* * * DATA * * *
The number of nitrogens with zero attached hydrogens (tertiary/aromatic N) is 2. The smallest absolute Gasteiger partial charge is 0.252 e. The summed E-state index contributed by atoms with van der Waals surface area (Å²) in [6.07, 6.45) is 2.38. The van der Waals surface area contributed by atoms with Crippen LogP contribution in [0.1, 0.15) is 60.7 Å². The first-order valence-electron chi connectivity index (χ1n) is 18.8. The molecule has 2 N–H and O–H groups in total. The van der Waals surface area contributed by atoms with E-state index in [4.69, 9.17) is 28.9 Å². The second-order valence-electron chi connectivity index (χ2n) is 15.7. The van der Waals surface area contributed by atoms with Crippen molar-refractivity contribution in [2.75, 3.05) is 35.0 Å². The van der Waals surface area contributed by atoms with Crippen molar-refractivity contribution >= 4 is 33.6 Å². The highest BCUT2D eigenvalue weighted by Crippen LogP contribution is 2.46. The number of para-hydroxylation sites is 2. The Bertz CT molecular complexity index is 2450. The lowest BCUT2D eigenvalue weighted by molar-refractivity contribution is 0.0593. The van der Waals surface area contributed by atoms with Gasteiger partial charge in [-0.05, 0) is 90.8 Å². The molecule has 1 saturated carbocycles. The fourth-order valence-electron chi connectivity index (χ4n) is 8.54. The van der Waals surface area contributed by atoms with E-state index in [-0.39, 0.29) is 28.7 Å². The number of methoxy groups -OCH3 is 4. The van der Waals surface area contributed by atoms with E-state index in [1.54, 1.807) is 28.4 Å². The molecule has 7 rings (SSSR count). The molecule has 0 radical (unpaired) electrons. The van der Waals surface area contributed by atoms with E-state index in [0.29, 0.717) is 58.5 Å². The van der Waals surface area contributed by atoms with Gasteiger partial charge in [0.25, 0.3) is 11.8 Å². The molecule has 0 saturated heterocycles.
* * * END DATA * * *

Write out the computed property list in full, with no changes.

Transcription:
The number of nitrogens with zero attached hydrogens (tertiary/aromatic N) is 2. The smallest absolute Gasteiger partial charge is 0.252 e. The summed E-state index contributed by atoms with van der Waals surface area (Å²) in [6.07, 6.45) is 2.38. The van der Waals surface area contributed by atoms with Crippen LogP contribution in [0.1, 0.15) is 60.7 Å². The first-order valence-electron chi connectivity index (χ1n) is 18.8. The molecule has 2 N–H and O–H groups in total. The van der Waals surface area contributed by atoms with E-state index in [4.69, 9.17) is 28.9 Å². The second-order valence-electron chi connectivity index (χ2n) is 15.7. The van der Waals surface area contributed by atoms with Crippen molar-refractivity contribution in [2.75, 3.05) is 35.0 Å². The van der Waals surface area contributed by atoms with Crippen molar-refractivity contribution >= 4 is 33.6 Å². The highest BCUT2D eigenvalue weighted by Crippen LogP contribution is 2.46. The number of para-hydroxylation sites is 2. The Bertz CT molecular complexity index is 2450. The lowest BCUT2D eigenvalue weighted by molar-refractivity contribution is 0.0593. The van der Waals surface area contributed by atoms with Gasteiger partial charge in [-0.05, 0) is 90.8 Å². The molecule has 1 saturated carbocycles. The fourth-order valence-electron chi connectivity index (χ4n) is 8.54. The van der Waals surface area contributed by atoms with E-state index in [-0.39, 0.29) is 28.7 Å². The number of methoxy groups -OCH3 is 4. The van der Waals surface area contributed by atoms with E-state index in [1.54, 1.807) is 28.4 Å². The molecule has 7 rings (SSSR count). The molecule has 0 radical (unpaired) electrons. The van der Waals surface area contributed by atoms with E-state index in [0.29, 0.717) is 58.5 Å². The van der Waals surface area contributed by atoms with Gasteiger partial charge in [0.25, 0.3) is 11.8 Å². The molecule has 0 saturated heterocycles.